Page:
Bill Frisell is shy.
It's not that he's distant or guarded. In conversation, the Seattle-based guitarist is as articulate and insightful as his music is innovative and influential.
Nor is Frisell anti-social or reclusive. He's been a featured guest artist on more than 100 albums, released a few dozen of his own, and will be performing with seven different backing bands during his current 20-date tour.
In Frisell's case, it's a shyness that's manifested in quiet thoughtfulness and a humility that's anything but false.
You won't find him name-dropping collaborators like Elvis Costello or Lucinda Williams — unless you bring them up first — or subtly alluding to the Grammy Award he won for his 2004 album, Unspeakable, which layers dissonant guitar over obscure vinyl samples and elements of soul, jazz and funk.
It's also easy to imagine him feeling a twinge of embarrassment when critics inevitably praise his work in reverent tones: "Bill Frisell plays the guitar like Miles Davis played the trumpet," raves The New Yorker. "In the hands of such radical thinkers, their instruments simply become different animals."
"I guess I've gotten better at talking and stuff," says Frisell with a laugh. "I still get nervous right before I play, but when the music takes over, I'm cool then. The music has always been the place where everything's okay."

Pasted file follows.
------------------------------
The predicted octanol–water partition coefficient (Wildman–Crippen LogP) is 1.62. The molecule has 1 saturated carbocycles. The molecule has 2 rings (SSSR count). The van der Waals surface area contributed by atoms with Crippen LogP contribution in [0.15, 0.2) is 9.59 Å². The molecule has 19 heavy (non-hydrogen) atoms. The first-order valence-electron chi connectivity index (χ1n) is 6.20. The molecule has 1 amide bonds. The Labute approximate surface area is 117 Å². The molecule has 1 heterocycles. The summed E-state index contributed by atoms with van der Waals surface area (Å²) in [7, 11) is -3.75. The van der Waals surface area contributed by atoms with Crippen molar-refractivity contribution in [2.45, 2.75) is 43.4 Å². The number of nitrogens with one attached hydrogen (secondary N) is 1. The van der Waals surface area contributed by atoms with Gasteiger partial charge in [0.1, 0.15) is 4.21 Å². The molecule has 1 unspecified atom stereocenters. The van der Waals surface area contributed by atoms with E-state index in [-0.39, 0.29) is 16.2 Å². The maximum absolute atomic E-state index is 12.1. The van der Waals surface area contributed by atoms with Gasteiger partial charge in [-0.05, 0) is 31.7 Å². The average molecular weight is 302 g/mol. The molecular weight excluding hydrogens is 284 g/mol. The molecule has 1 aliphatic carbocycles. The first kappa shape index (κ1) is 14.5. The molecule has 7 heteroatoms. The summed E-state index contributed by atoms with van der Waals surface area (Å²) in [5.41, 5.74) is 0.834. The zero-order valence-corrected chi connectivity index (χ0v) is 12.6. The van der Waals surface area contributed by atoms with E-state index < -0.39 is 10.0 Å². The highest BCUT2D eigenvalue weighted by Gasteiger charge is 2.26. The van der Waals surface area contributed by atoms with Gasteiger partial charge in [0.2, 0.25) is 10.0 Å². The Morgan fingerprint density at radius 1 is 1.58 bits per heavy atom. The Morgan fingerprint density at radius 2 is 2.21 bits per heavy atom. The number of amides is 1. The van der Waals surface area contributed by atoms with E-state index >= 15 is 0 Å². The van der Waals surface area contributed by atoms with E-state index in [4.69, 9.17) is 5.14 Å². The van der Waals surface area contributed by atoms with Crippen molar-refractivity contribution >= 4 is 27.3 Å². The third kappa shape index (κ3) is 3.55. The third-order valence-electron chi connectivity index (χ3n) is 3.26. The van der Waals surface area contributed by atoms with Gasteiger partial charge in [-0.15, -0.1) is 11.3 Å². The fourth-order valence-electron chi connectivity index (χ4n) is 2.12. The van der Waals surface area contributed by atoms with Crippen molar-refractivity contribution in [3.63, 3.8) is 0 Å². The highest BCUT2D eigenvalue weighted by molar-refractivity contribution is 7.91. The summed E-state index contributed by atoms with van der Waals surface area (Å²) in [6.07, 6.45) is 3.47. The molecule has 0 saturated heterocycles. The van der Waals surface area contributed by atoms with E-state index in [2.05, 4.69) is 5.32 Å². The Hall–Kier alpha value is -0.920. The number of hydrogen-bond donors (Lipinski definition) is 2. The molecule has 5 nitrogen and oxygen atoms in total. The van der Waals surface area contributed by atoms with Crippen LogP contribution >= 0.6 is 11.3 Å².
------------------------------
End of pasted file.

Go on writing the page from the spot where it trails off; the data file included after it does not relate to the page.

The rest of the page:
Although widely regarded as one of today's most original artists, Frisell's most recent two albums have found him deconstructing some of his favorite songs, with a few originals slipped into the mix.
Guitar in the Space Age boasted covers of Junior Wells' "Messin' With the Kid," the Kinks' "Tired of Waiting," and Pete Seeger's "Turn Turn Turn." Two weeks ago, Frisell followed up with a tribute to film and television themes called When You Wish Upon a Star.
A major part of the new album’s magic is the combination of Frisell’s subtly arranged guitar parts — which can range from a clean Wes Montgomery tone to more effects-laden explorations — alongside the stunningly evocative vocal contributions of longtime collaborator Petra Haden.
The daughter of legendary bassist Charlie Haden, she shares Frisell’s fascination with film, having ventured into cinematic terrain on her own with the 2013 album Petra Goes to the Movies. (She’s also a member of the live band that’ll back the guitarist on his Denver date.)
Accompanied by bassist Thomas Morgan and drummer Rudy Royston, Frisell and Haden have their way with Johnny Mandel's "The Shadow of Your Smile," Ennio Morricone's spaghetti westerns, the theme from Psycho, and, of course, the Disney song from which the album's title is borrowed.
Actually, Frisell's fans owe a debt of gratitude to Disney, without whom the guitarist might never have pursued a career in music. As a 5-year-old Mickey Mouse Club addict, he was fascinated by the spell that resident tunesmith Jimmie Dodd cast over the assembled Mouseketeers. Even more intriguing was the instrument he was playing, which inspired the young Frisell to make his own out of cardboard, complete with drawn-on strings.